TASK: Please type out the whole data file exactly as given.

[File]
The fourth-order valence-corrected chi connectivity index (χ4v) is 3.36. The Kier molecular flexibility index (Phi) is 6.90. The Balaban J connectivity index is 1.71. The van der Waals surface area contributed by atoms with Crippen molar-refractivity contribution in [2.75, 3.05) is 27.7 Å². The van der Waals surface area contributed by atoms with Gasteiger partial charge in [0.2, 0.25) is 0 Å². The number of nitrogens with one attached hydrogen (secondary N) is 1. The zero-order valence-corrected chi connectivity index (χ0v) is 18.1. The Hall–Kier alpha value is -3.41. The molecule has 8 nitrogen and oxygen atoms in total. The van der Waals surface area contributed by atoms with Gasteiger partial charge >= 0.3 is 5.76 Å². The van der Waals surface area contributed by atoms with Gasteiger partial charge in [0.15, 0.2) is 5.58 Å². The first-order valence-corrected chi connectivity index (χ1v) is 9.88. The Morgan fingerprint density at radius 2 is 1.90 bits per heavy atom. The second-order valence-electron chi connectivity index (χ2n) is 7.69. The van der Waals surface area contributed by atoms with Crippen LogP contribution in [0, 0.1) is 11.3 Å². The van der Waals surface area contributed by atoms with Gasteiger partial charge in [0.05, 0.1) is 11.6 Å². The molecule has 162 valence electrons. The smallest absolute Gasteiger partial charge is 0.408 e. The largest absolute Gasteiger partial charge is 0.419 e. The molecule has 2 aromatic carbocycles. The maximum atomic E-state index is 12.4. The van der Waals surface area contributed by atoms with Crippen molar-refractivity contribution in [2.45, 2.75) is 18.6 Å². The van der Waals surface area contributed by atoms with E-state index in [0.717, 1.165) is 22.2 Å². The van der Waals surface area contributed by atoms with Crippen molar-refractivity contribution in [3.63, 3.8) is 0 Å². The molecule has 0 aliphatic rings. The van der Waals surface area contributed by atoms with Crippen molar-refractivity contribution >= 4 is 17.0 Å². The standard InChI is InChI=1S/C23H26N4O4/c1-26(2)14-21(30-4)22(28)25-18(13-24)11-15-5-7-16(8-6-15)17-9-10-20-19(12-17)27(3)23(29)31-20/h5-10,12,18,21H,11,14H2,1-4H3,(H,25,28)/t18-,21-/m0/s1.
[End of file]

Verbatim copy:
The fourth-order valence-corrected chi connectivity index (χ4v) is 3.36. The Kier molecular flexibility index (Phi) is 6.90. The Balaban J connectivity index is 1.71. The van der Waals surface area contributed by atoms with Crippen molar-refractivity contribution in [2.75, 3.05) is 27.7 Å². The van der Waals surface area contributed by atoms with Gasteiger partial charge in [0.2, 0.25) is 0 Å². The number of nitrogens with one attached hydrogen (secondary N) is 1. The zero-order valence-corrected chi connectivity index (χ0v) is 18.1. The Hall–Kier alpha value is -3.41. The molecule has 8 nitrogen and oxygen atoms in total. The van der Waals surface area contributed by atoms with Gasteiger partial charge >= 0.3 is 5.76 Å². The van der Waals surface area contributed by atoms with Gasteiger partial charge in [0.15, 0.2) is 5.58 Å². The first-order valence-corrected chi connectivity index (χ1v) is 9.88. The Morgan fingerprint density at radius 2 is 1.90 bits per heavy atom. The second-order valence-electron chi connectivity index (χ2n) is 7.69. The van der Waals surface area contributed by atoms with Crippen LogP contribution in [0, 0.1) is 11.3 Å². The van der Waals surface area contributed by atoms with Gasteiger partial charge in [0.05, 0.1) is 11.6 Å². The molecule has 162 valence electrons. The smallest absolute Gasteiger partial charge is 0.408 e. The largest absolute Gasteiger partial charge is 0.419 e. The molecule has 2 aromatic carbocycles. The maximum atomic E-state index is 12.4. The van der Waals surface area contributed by atoms with Crippen molar-refractivity contribution in [2.45, 2.75) is 18.6 Å². The van der Waals surface area contributed by atoms with E-state index in [0.717, 1.165) is 22.2 Å². The van der Waals surface area contributed by atoms with Crippen molar-refractivity contribution in [3.63, 3.8) is 0 Å². The molecule has 0 aliphatic rings. The van der Waals surface area contributed by atoms with Crippen molar-refractivity contribution >= 4 is 17.0 Å². The standard InChI is InChI=1S/C23H26N4O4/c1-26(2)14-21(30-4)22(28)25-18(13-24)11-15-5-7-16(8-6-15)17-9-10-20-19(12-17)27(3)23(29)31-20/h5-10,12,18,21H,11,14H2,1-4H3,(H,25,28)/t18-,21-/m0/s1.